What would I say?  Well, I had a million and one things I wanted to say, but these are children-none of which included one of my children-.  Children, who clearly seemed to have been given an agenda, an orchestrated series of questions to ask and comments to make, which I found upsetting and sickening  I found myself wondering as T.B.M. and I got ready to go to the car if I should have said something, anything, to maybe make these young ladies think.  Would it have been worth it?  I’m sure the homeschooled girl would have appreciated it, but does that cross a line when it’s not your child?  Should we ensure that by a certain age they can defend homeschooling and our family’s choices?  Why do they even need to defend it?!  I think I was so floored that it was children saying it, I’ve heard adults make these comments millions of times-especially my own family-, but I’ve heard next to nothing from other children-especially of this caliber-.  The most I have directly heard was when General Disarray was asked one day which school he attended because, the boy who asked never sees him around school, he told the boy he was homeschooled, and the boy goes “Oh, well I wish we went to the same school so we could see each other more”.  I’m pretty sure this would have been the boy’s response no matter what, since we don’t live in the same school zone as him, and it’s an understandable response given their ages and how much fun they have when they are able to interact with each other.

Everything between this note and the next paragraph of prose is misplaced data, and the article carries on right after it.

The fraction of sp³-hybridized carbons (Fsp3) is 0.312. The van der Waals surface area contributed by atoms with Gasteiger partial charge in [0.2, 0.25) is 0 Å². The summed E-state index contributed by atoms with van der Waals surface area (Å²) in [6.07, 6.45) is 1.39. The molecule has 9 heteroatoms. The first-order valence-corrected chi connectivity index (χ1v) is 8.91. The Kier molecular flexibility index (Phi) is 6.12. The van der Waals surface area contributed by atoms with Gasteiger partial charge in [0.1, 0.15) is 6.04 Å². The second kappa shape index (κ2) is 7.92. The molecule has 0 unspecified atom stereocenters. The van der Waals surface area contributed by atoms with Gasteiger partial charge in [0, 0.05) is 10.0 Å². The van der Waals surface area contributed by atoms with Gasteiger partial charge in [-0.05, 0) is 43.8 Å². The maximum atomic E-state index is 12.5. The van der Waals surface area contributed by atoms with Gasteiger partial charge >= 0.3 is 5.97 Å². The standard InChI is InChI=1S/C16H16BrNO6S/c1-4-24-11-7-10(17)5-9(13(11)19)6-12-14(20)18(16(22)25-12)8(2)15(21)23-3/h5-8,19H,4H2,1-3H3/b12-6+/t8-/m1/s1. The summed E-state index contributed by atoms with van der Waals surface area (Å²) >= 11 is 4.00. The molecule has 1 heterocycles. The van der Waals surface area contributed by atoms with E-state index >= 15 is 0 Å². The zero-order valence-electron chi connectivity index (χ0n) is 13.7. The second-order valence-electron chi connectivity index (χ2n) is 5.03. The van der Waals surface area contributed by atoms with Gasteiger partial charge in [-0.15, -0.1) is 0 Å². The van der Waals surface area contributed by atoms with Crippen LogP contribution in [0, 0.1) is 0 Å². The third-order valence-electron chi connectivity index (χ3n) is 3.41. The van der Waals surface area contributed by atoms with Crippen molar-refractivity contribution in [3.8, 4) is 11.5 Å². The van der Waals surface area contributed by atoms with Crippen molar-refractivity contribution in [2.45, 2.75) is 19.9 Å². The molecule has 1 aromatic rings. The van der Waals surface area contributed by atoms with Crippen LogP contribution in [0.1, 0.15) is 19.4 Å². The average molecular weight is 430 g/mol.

The exchange between the three girls though, has left a horrible taste in my mouth, and I wonder what would other homeschoolers do?  Would you sit and observe and internalize the interaction so you can better prepare your own children for similar interactions if they ever arise?  Would you speak up and tell the girls that every family has to make decisions for their family and sometimes these decisions aren’t the same as everyone else's, but these decisions are given a lot of thought.  And maybe if they are genuinely interested in learning about homeschooling they should either hush and listen to what the girl is saying or ask the girl’s mother why she made the choice she did?  Or would you do something else entirely?